I didn’t plan on going to the beach. The beacheest piece of clothing I owned was a t shirt, red and white striped and even then it was a little hot wearing that. But I met a few friends in Oaxaca who were heading that way and because I was also pretty tired of looking at buildings, I jumped on the Puerto Escondido bandwagon.
La punta beach, amongst the many beaches in Puerto Escondido, was my preferred one because it had the most relaxed vibe. The beach itself is beautiful and quite long, the waves got pretty big and probably more popular amongst surfers instead of swimmers, but it’s definitely the choice for most backpackers in terms of accommodation. There are more hostels here with very communal vibes. There are also nice places to eat at, not too expensive like on Zicatela beach. Most people walk around barefoot and gather on the beach for sunset every evening
Puerto escondido is on the coast of Oaxaca. You could either take a flight there or a sleeper bus from oaxaca. Its a 10 hour journey and you wouldn’t get much sleep because of the windy roads but i found it bearable and probably better than the day bus that’s for 6 hours but even more winding.
8 days in Puerto Escondido felt too little! Hostel Akumal definitely made traveling solo alot easier. The crew gathers together for shared dinners, volleyball games and sunset evenings, then go out to party together at whichever bar is hosting the mega party of the night. The sunsets steal the highlights of the day because they’re so breathtaking. You start getting used to them but then leave Puerto and start missing them.
Time stops in Puerto Escondido and worries are taken away when you’re surrounded by people with good energy, fresh food to eat and the ocean’s lullabies.
Oaxaca City is a vibrant collusion of food, mezcal, culture and art. There’s always something brewing around the corner and the sight of tourists is common. Many go through oaxaca before going up north towards Mexico City or down south towards the Yucatan peninsula. Some just make a dedicated trip to Oaxaca for its beauty and abundance in Mezcal.
I had no concrete plans coming to Oaxaca and so, booked a hostel for a few nights. Little did I know, Oaxaca would be the place to lead me to even more beautiful places (Puerto Escondido and Chacahua). Oaxaca was also where I met 3 very good friends whom I’ll always remember and keep in touch with. Oaxaca’s magic was not lost on me.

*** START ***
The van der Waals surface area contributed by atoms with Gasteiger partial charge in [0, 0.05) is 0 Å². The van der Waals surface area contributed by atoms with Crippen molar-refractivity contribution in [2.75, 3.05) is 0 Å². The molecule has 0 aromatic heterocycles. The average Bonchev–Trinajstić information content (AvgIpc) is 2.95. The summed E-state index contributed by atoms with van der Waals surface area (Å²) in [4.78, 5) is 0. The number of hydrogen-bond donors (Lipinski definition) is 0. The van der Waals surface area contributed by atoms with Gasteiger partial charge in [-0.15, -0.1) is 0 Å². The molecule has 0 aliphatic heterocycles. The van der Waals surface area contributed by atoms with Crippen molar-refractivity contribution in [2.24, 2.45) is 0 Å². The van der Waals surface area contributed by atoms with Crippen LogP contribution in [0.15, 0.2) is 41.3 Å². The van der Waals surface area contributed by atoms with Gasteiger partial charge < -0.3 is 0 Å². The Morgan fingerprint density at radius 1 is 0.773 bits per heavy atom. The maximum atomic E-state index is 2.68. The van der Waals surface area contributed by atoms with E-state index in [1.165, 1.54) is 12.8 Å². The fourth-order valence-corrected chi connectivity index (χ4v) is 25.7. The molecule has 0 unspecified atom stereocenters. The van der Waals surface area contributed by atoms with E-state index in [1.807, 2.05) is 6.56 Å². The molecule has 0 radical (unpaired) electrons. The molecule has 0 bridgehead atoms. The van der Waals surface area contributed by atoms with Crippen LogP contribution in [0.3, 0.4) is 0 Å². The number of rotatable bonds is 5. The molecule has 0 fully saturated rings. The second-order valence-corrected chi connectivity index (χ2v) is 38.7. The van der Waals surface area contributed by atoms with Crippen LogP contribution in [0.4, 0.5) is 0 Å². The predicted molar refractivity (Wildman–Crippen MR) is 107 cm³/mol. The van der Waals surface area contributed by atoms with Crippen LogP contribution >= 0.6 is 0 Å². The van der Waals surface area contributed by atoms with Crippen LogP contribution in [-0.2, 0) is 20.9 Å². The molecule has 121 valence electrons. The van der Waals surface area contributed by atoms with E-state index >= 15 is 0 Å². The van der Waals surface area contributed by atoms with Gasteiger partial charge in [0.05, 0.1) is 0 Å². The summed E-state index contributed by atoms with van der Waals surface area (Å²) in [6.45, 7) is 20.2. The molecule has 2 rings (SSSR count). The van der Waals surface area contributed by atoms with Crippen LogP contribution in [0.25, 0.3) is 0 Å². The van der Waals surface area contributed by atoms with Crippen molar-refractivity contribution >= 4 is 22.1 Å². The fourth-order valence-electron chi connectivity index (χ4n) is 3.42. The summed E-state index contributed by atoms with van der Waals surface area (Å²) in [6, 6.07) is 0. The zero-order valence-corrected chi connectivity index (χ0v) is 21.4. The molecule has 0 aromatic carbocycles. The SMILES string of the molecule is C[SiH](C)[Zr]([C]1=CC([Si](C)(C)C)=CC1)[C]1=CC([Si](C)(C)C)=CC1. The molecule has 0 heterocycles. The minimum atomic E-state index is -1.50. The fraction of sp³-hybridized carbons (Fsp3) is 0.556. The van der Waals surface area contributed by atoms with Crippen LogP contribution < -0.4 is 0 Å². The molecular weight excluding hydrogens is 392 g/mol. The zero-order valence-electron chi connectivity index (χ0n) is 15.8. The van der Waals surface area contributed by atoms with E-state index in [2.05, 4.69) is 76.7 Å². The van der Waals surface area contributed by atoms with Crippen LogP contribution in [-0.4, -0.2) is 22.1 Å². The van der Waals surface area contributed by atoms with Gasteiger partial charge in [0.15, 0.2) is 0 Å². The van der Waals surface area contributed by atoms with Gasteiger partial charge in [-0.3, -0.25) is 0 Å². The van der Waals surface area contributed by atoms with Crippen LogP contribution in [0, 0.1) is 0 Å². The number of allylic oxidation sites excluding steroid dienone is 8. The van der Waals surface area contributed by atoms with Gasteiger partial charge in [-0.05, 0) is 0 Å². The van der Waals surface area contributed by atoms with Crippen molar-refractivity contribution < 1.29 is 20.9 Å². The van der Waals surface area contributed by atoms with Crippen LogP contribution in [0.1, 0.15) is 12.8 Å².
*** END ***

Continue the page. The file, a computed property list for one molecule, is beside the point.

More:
In the city, everyone gravitates towards the market at some point. One of it is just for food and the other sells goods. You can find lots of oaxacan-made products, mezcal, sombreros, lots of spices, handmade souvenirs etc. Vendors are not known to haggle well, but they weren’t expensive so I just didn’t bother much. I got some mezcal cups and a few bottles of mezcal, worm salt and a magnet. All for like $30sgd.
I stayed at Casa Angel Hostel which was great. There was a communal kitchen with free breakfast every morning and also a rooftop bar where everyone hung out at night. You can get cheap shots and beer. Sometimes there’s salsa, sometimes pizza night. Sometimes everyone goes out to bars together. That’s where I met my 2 friends who eventually convinced me to go to Puerto Escondido, one of my fav places in the world now. I paid $16sgd per night for Casa Angel. Beds were clean, room was big for the 10 bedder. And communal bathrooms were clean with strong showers. Location of the hostel was 10 mins walk to the centre of town, convenient access to the market and bars etc.
That’s it for oaxaca City! Only spent a couple of nights there but it’s a great place to stop over before going to Mexico City or puerto or anywhere else really. Oaxaca is definitely one of my highly recommended cities to add to your trip. Adiós.
Guanajuato is arguably one of the prettiest towns I’ve been to. Its not so much that it was colourful, it was the combination of the one way streets, cobbled stone walkways and most importantly, the smiles that people exchange while they pass by each other. When I walked around with my hosts from airbnb experiences, we would stop every few hundred metres or so because we bumped into his father, or she saw her classmate or they’re all meeting up later for a party.
People knew and cared about each other. In this seemingly small town, there was a familiarity that roped you, even as a stranger, in. The waves, the hellos, the warm smiles…..I remember meeting an old lady that I bought some handmade cups from. After picking out 4 unique different designs from different artists that they represent and wanting to pay for them, she looked at me sweetly and picked out a 5th cup, putting it in my bag. “something for you to remember me by…..” she said.
I met a guy from Florida who spoke fluent Spanish and said that he would spend 4 months in a year living in Guanajuato just cos he felt more at home there than where he actually came from. Guanajuato is a place where it would be slightly difficult for new businesses to pick up, but comfortable for people living there because things won’t change too drastically in a short amount of time. Guanajuato is where you can find comfort in.
It isn’t difficult to navigate around Guanajuato. I walked to the town square from my airbnb everyday, clocking in about 12,000 steps. It was easy to memorise paths because almost everyone had to pass through the town square to get somewhere. The city was lively at night too, with theatre groups launching into song and dance to promote their shows. At 9pm, the city is crowded with tourists walking to dinner or drinks. The town had quite a European vibe, but very sincerely and genuinely Mexican too. Its safe to say I will definitely be back in Guanajuato, the city where I first travelled solo to.